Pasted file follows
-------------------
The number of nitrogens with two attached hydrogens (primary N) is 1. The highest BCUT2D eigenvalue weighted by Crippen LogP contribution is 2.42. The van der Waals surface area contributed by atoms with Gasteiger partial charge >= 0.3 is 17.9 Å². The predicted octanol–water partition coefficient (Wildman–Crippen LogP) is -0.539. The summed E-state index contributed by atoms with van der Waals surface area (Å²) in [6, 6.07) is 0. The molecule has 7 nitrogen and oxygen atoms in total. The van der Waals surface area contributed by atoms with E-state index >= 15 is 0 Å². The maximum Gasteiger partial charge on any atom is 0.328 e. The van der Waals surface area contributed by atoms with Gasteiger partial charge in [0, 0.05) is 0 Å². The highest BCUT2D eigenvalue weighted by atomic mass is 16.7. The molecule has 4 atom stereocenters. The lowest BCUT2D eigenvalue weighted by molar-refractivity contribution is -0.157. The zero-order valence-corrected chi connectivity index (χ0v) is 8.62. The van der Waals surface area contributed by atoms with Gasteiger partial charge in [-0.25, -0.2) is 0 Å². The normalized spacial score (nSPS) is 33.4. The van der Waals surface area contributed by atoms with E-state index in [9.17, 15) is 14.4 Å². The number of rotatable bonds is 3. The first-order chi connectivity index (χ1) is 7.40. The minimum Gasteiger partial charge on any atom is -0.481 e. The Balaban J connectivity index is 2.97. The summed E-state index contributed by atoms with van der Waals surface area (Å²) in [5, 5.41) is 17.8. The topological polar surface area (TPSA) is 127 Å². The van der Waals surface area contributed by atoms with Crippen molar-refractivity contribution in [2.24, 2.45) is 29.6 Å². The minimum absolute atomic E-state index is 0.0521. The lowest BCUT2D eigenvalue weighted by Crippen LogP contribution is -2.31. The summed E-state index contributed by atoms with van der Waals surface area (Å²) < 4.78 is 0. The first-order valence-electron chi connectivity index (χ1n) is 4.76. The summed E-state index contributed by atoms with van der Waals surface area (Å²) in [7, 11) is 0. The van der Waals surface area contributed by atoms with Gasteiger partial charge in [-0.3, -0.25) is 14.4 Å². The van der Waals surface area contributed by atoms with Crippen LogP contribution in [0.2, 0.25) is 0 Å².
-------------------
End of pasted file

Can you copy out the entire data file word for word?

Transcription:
The number of nitrogens with two attached hydrogens (primary N) is 1. The highest BCUT2D eigenvalue weighted by Crippen LogP contribution is 2.42. The van der Waals surface area contributed by atoms with Gasteiger partial charge >= 0.3 is 17.9 Å². The predicted octanol–water partition coefficient (Wildman–Crippen LogP) is -0.539. The summed E-state index contributed by atoms with van der Waals surface area (Å²) in [6, 6.07) is 0. The molecule has 7 nitrogen and oxygen atoms in total. The van der Waals surface area contributed by atoms with E-state index >= 15 is 0 Å². The maximum Gasteiger partial charge on any atom is 0.328 e. The van der Waals surface area contributed by atoms with Gasteiger partial charge in [0, 0.05) is 0 Å². The highest BCUT2D eigenvalue weighted by atomic mass is 16.7. The molecule has 4 atom stereocenters. The lowest BCUT2D eigenvalue weighted by molar-refractivity contribution is -0.157. The zero-order valence-corrected chi connectivity index (χ0v) is 8.62. The van der Waals surface area contributed by atoms with Gasteiger partial charge in [-0.25, -0.2) is 0 Å². The normalized spacial score (nSPS) is 33.4. The van der Waals surface area contributed by atoms with E-state index in [9.17, 15) is 14.4 Å². The number of rotatable bonds is 3. The first-order chi connectivity index (χ1) is 7.40. The minimum Gasteiger partial charge on any atom is -0.481 e. The Balaban J connectivity index is 2.97. The summed E-state index contributed by atoms with van der Waals surface area (Å²) in [5, 5.41) is 17.8. The topological polar surface area (TPSA) is 127 Å². The van der Waals surface area contributed by atoms with Crippen molar-refractivity contribution in [2.24, 2.45) is 29.6 Å². The minimum absolute atomic E-state index is 0.0521. The lowest BCUT2D eigenvalue weighted by Crippen LogP contribution is -2.31. The summed E-state index contributed by atoms with van der Waals surface area (Å²) < 4.78 is 0. The first-order valence-electron chi connectivity index (χ1n) is 4.76. The summed E-state index contributed by atoms with van der Waals surface area (Å²) in [7, 11) is 0. The van der Waals surface area contributed by atoms with Gasteiger partial charge in [-0.3, -0.25) is 14.4 Å². The van der Waals surface area contributed by atoms with Crippen LogP contribution in [0.2, 0.25) is 0 Å².